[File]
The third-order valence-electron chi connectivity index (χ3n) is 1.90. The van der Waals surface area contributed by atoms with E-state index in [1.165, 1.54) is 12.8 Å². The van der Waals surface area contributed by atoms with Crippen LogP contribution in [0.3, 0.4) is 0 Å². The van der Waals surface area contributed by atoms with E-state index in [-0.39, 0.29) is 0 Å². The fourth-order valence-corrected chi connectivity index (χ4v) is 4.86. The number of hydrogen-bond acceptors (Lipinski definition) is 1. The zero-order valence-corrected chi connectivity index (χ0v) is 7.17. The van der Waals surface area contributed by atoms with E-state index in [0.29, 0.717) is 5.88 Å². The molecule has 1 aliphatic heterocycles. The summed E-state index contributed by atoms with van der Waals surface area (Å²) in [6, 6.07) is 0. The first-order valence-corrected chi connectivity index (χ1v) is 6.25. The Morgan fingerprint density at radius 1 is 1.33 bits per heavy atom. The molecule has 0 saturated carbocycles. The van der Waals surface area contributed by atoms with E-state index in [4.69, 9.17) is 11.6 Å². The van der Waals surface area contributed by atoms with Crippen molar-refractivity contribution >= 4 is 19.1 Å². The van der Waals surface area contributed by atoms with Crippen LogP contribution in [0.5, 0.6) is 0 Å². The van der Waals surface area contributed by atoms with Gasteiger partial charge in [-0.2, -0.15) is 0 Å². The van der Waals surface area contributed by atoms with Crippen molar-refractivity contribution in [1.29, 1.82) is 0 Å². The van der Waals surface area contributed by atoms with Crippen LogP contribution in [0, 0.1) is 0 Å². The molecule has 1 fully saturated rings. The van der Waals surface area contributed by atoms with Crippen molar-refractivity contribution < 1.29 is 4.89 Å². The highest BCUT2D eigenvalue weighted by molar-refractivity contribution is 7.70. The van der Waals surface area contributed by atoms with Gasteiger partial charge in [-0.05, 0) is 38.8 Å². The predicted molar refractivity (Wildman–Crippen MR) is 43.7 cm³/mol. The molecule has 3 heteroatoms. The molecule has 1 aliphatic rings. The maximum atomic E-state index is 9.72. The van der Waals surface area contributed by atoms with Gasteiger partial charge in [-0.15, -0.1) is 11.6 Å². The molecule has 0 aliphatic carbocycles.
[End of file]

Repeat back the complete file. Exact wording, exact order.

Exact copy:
The third-order valence-electron chi connectivity index (χ3n) is 1.90. The van der Waals surface area contributed by atoms with E-state index in [1.165, 1.54) is 12.8 Å². The van der Waals surface area contributed by atoms with Crippen LogP contribution in [0.3, 0.4) is 0 Å². The van der Waals surface area contributed by atoms with E-state index in [-0.39, 0.29) is 0 Å². The fourth-order valence-corrected chi connectivity index (χ4v) is 4.86. The number of hydrogen-bond acceptors (Lipinski definition) is 1. The zero-order valence-corrected chi connectivity index (χ0v) is 7.17. The van der Waals surface area contributed by atoms with E-state index in [0.29, 0.717) is 5.88 Å². The molecule has 1 aliphatic heterocycles. The summed E-state index contributed by atoms with van der Waals surface area (Å²) in [6, 6.07) is 0. The first-order valence-corrected chi connectivity index (χ1v) is 6.25. The Morgan fingerprint density at radius 1 is 1.33 bits per heavy atom. The molecule has 0 saturated carbocycles. The van der Waals surface area contributed by atoms with E-state index in [4.69, 9.17) is 11.6 Å². The van der Waals surface area contributed by atoms with Crippen molar-refractivity contribution >= 4 is 19.1 Å². The van der Waals surface area contributed by atoms with Crippen LogP contribution in [0.5, 0.6) is 0 Å². The van der Waals surface area contributed by atoms with Gasteiger partial charge in [-0.2, -0.15) is 0 Å². The van der Waals surface area contributed by atoms with Crippen molar-refractivity contribution in [1.29, 1.82) is 0 Å². The van der Waals surface area contributed by atoms with Crippen LogP contribution in [0, 0.1) is 0 Å². The molecule has 1 fully saturated rings. The van der Waals surface area contributed by atoms with Crippen molar-refractivity contribution < 1.29 is 4.89 Å². The highest BCUT2D eigenvalue weighted by molar-refractivity contribution is 7.70. The van der Waals surface area contributed by atoms with Gasteiger partial charge in [-0.05, 0) is 38.8 Å². The predicted molar refractivity (Wildman–Crippen MR) is 43.7 cm³/mol. The molecule has 3 heteroatoms. The molecule has 1 aliphatic rings. The maximum atomic E-state index is 9.72. The van der Waals surface area contributed by atoms with Gasteiger partial charge in [-0.15, -0.1) is 11.6 Å². The molecule has 0 aliphatic carbocycles.